It may well be that velocity changes account for part of this lagged price response to changes in the monetary aggregates. As the world money supply increases, the velocity of circulation may well decrease at first. Therefore, the impact of the monetary changes on the price variable will be experienced only after the velocity of circulation has returned to its normal value.

It is tempting to add the mean lag of one year established in the relationship between reserves and money and the mean lag of approximately one and a half years in the relationship between money and consumer prices, and to conclude that a lag of approximately two and a half years might be expected between reserve changes and world price changes. Direct estimates of the length of the lag between reserve and price changes indicate an average lag of three to four years in this relationship, emphasizing the variability of the lagged response.

The direction of causation

On the basis that an increase in the global price level will increase the demand for nominal reserves as countries want to restore the real value of their international reserve holdings, it can be argued that reserve changes do not cause price changes but vice versa. To test the validity of this alternative hypothesis we estimated an equation that incorporated percentage changes in international reserves both as leading and lagging variables. It was found that only the coefficient for reserve changes leading price changes by two periods is statistically significant. On the other hand, none of the reserve coefficients lagging behind the price changes are significantly different from zero. It is also noteworthy that the sum of the regression coefficients with reserve changes leading the price change is equal to 1.08, indicating that an increase in international reserves by 1 percentage point will eventually be reflected in a price change of slightly more than 1 per cent. In contrast, the sum of the coefficients for reserve changes lagging behind price changes is equal to 0.01, as one might expect if reserves are not influenced by the monetary aggregates. On the basis of this evidence we may conclude that reserve changes do indeed cause price changes rather than the other way around.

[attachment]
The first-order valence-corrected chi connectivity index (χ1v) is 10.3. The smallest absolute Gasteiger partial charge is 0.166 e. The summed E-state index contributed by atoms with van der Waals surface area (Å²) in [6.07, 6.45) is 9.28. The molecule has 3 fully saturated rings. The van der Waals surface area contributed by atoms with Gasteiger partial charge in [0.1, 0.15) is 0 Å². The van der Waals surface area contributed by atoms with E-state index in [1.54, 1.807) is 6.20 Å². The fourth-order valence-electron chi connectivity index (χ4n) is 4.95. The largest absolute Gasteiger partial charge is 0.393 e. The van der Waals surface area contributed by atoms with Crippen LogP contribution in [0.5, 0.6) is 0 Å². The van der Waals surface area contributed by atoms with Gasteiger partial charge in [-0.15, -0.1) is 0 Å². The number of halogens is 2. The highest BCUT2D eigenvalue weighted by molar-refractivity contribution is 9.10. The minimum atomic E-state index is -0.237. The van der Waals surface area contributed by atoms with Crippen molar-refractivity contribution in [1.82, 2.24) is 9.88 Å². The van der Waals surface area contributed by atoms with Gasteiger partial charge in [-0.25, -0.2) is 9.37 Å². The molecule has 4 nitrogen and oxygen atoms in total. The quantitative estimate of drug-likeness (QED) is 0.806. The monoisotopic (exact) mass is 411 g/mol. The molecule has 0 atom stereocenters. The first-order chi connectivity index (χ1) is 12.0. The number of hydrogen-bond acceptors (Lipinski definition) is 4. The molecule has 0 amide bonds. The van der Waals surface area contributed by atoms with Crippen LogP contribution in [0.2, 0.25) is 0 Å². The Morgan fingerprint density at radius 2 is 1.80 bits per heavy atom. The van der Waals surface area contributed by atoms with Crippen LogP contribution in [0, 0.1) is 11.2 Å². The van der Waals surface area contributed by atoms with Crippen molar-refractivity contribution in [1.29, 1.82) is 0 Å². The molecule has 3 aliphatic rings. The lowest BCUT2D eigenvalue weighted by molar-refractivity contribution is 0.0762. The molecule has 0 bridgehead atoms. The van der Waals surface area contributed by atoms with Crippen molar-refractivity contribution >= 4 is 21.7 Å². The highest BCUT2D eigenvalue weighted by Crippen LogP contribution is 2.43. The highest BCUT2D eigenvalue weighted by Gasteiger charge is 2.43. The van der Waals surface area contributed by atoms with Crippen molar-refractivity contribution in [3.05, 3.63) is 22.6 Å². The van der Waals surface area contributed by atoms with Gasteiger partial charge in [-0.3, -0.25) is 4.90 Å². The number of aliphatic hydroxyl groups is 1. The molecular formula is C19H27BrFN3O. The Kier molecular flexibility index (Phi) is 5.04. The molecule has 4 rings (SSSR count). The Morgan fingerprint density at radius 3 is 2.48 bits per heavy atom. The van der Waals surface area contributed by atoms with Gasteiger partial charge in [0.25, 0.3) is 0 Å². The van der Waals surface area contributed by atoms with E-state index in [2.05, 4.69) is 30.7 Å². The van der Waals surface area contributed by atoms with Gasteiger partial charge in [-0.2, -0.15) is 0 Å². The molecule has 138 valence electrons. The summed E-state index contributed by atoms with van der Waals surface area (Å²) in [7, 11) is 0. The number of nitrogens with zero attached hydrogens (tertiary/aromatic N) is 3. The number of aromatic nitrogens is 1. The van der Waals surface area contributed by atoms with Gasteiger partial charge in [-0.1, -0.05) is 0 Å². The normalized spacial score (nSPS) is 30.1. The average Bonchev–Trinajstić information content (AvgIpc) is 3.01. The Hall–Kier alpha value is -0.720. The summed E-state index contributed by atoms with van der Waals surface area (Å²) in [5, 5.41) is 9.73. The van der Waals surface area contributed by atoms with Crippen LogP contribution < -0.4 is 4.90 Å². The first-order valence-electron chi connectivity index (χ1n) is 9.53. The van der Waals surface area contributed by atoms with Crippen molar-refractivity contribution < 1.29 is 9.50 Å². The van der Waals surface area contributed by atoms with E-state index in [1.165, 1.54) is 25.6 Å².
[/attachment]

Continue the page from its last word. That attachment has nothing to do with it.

Effects on structure of world inflation

International reserves have often acted as a constraint on economic expansion. However, in the years 1970 to 1972 each of the industrial and more developed countries registered an increase in international reserves (with the sole exceptions of the United States and South Africa). Even among the less developed nations only a few experienced reserve losses, with most countries making substantial reserve gains. The industrial countries as a group increased their international reserves by 92 per cent, and the less developed countries increased theirs by 106 per cent during the first three years of the 1970s.

These substantial reserve gains had a particular influence on commercial policy. Between 1970 and 1972, out of a total of 111 countries, the number of nations having restrictions on current account transactions decreased from 73 to 58. Other countries substantially reduced their import restrictions. The response by importers was not surprising: in the years 1970 to 1972 imports increased by an average annual rate of 12 per cent in real terms. The plentiful supplies of international reserves fueled this world-wide import boom. However, it is clear that this rate of real increase was not sustainable at constant prices. The index of world import prices almost doubled, from 100 to 195 in the 1970–74 period, with most of the increase coming in the last two years of this period.

A further factor contributing to the inflation in the prices of traded goods was that many international prices are quoted in dollars. Given the declining value of the dollar itself, many commodity prices looked very attractive indeed to foreign buyers, and therefore the demand for commodities increased.

The sharp increases in international reserves during the years 1970–72 consequently had an effect on the structure of world prices, and here the relationship between prices of traded and nontraded commodities is particularly interesting. As there is no adequate price index of nontraded goods, the world-wide consumer price index can be used as an indicator of general price developments, while the world export and import price indices are indicative of price developments in the traded goods sector.